Cam Newton and College Football’s “Neo-plantation”

Pity the sports columnist who reaches for sanctimony in the Gomorrah of college football. Two voters for the 2010 Heisman Trophy, the sport’s top award, have announced that they won’t vote for Auburn quarterback Cam Newton because of their moral qualms about Newton’s “integrity.” Their names are Mike Bianchi and Michael Bradley and they are profiles in hypocrisy. Bianchi and Bradley have decided to publicly shun Newton even though he has had by far the best season in the sport. Newton led the South Eastern Conference in rushing from the quarterback position and became the second player in NCAA history to throw and run for 20 touchdowns, all while leading Auburn to a perfect record.

 

As Bianchi sniffed from his column in the Orlando Sentinel,

“Here we have Cam Newton, a player who left the University of Florida amid allegations of academic fraud and after he was found with a stolen laptop computer and threw it out the window when police arrived; a player whose recruitment is being investigated by the NCAA and the FBI; a player whose father Cecil, according to the NCAA, tried to sell his son’s services to the highest bidder (but, um, Cam supposedly knew nothing about it.)..If Newton wins the Heisman, the trophy should be recast in honor of Cam’s dad. The guy on top of trophy shouldn’t have his arm out; he should have his hand out.”

       

This is rich coming from Mike Bianchi, who has proven himself over the years to be a proud human bidet for Orlando Magic owner Dick DeVos. When the multi-billionaire DeVos took over 400 million dollars in public funds for the Magic’s new arena, Bianchi wasn’t blasting DeVos for “having his hand out.” Instead he called it a "magical sign of the times.” Apparently what’s magical for the owner’s box becomes graft when performed by the rabble on the field.  The difference is that Newton has actually been cleared by the NCAA of wrongdoing while DeVos fleeced Florida in full view of the populace.

 

But apparently the “integrity” of the Heisman trophy demands that Newton be punished for even the hint of impropriety. Yes, they must protect the integrity of an award that’s been won by players from an array of schools – Miami, Nebraska, Oklahoma, USC – that have greased more palms than the US Chamber of Commerce. As sportswriter Kent Sterling wrote, “College athletics has been rife with corruption for as long as big crowds have paid to watch. I doubt there are ten Heisman Trophy winners who didn’t get more than tuition and room & board, and most probably got a hell of a lot more than that.”

        

But even if Newton showed up at Auburn wearing a jockstrap sewed together with hundred dollar bills, so what? The very structure of NCAA football has bred more malfeasance than George and Barbara Bush. Cam Newton, by leading Auburn to the national title game will be making his conference, the SEC, more than $18 million. His school Auburn will be selling out of “authentic” jerseys emblazoned with his name. His coach Gene Chizik, who makes a base salary of $2.1 million, gets a $500,000 bonus for making it to the big dance. Boosters will open their checkbooks to support the program. Cam Newton? He is just hoping he doesn’t get injured.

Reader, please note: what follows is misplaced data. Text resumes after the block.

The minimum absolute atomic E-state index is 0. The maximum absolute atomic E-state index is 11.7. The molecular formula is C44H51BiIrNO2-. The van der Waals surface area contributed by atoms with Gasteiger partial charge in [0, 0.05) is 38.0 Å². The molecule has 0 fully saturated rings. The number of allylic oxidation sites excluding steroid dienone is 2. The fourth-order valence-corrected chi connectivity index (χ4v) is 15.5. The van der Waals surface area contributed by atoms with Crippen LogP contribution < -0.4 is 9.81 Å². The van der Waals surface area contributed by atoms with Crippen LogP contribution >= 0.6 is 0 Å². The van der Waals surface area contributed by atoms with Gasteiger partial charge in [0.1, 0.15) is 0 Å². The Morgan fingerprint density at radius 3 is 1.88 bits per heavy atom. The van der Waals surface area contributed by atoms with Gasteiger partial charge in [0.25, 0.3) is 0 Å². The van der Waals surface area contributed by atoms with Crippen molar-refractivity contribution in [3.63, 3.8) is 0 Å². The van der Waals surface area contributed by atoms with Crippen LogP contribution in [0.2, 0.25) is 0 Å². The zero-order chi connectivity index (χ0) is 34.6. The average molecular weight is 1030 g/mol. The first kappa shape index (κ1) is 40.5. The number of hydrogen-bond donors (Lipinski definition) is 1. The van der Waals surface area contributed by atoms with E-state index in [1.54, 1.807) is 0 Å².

This is madness. We’d do well to remember the words of Walter Byers, the executive director of the NCAA from 1952 to 1987, who said to writer Steve Wulf, "The coaches own the athletes' feet, the colleges own the athletes' bodies, and the supervisors retain the large rewards. That reflects a neo-plantation mentality on the campuses." Byers' believed that "the wheel of fortune is badly unbalanced in favor of the overseers and against the players."  

     

Since Byers’ time, the money and the stakes have just grown higher. Now Division I college football has become like a big dice game. If your team does well, everyone gets paid. If it falters, good luck keeping the lights on especially in these tough economic times. As the Knight Commission of College Presidents reported last October, the twenty-five top football schools had revenues, on average, of $3.9 million. The other ninety-four schools ran deficits averaging $9.9 million.

“We’ve reached an indefensible, unsustainable situation,” said commission co-chair William Kirwan. It makes landing—and keeping happy—players of Newton’s caliber the most almighty imperative. It also means scapegoating the Cam Newtons of the world to save Byers’ “neo-plantation.” It reminds me of a famous phrase about the criminal justice system: it captures the minnows while the whales go free. NCAA football is one whale that rots from the head.


[Dave Zirin is the author of “Bad Sports: How Owners are Ruining the Games we Love” (Scribner) Receive his column every week by emailing dave@edgeofsports.com. Contact him at edgeofsports@gmail.com.]

16 Reader Comments | Add a comment

Cam for Heisman?

Should the NCAA stop the facade of "amateur status" in college football, which forces schools to tip-toe the line until they get caught ? I think so. However, Cam Newton (and A.J. Green, and UNC, and Reggie Bush, etc.) are big boys, and regardless of how silly the system is currently, they knew what they were doing was breaking the rules. And the bending of the rules by others does not justify everyone else doing it too. I wholly agree that the system needs changing, but that hardly calls for an endorsement of known delinquency. Rampant steroid use in recent decades in baseball, for instance, does not mean we should omit the dreaded "asterisk" in the record books for Barry Bonds. The size of the temptation does not justify falling prey to it.

And I find your statement that Newton has "been cleared of wrongdoing" to be a critical oversimplification. That ruling, in which the NCAA cleared Cam because they could not definitively prove he knew anything about the money requests, despite the discovered activities of his father, sets a terrible precedent. Now, as long as its an athlete's cousin, coach, uncle, girlfriend, or barber soliciting donations, and the athlete "isn't aware," it's OK by the NCAA. So I see Cam "cleared" of wrongdoing much as O. J. Simpson was "cleared" of murder.

Otherwise, I'm a big fan of your writing, and I enjoy your sports tidbits.

Excellent

Excellent article, Dave...

Zirin is a shameless opportunist

According to Comrade Zirin, the entire Notre Dame football team should have their program ended because of an ALLEGATION against ONE player. But now Zirin champions himself as a defender against allegations.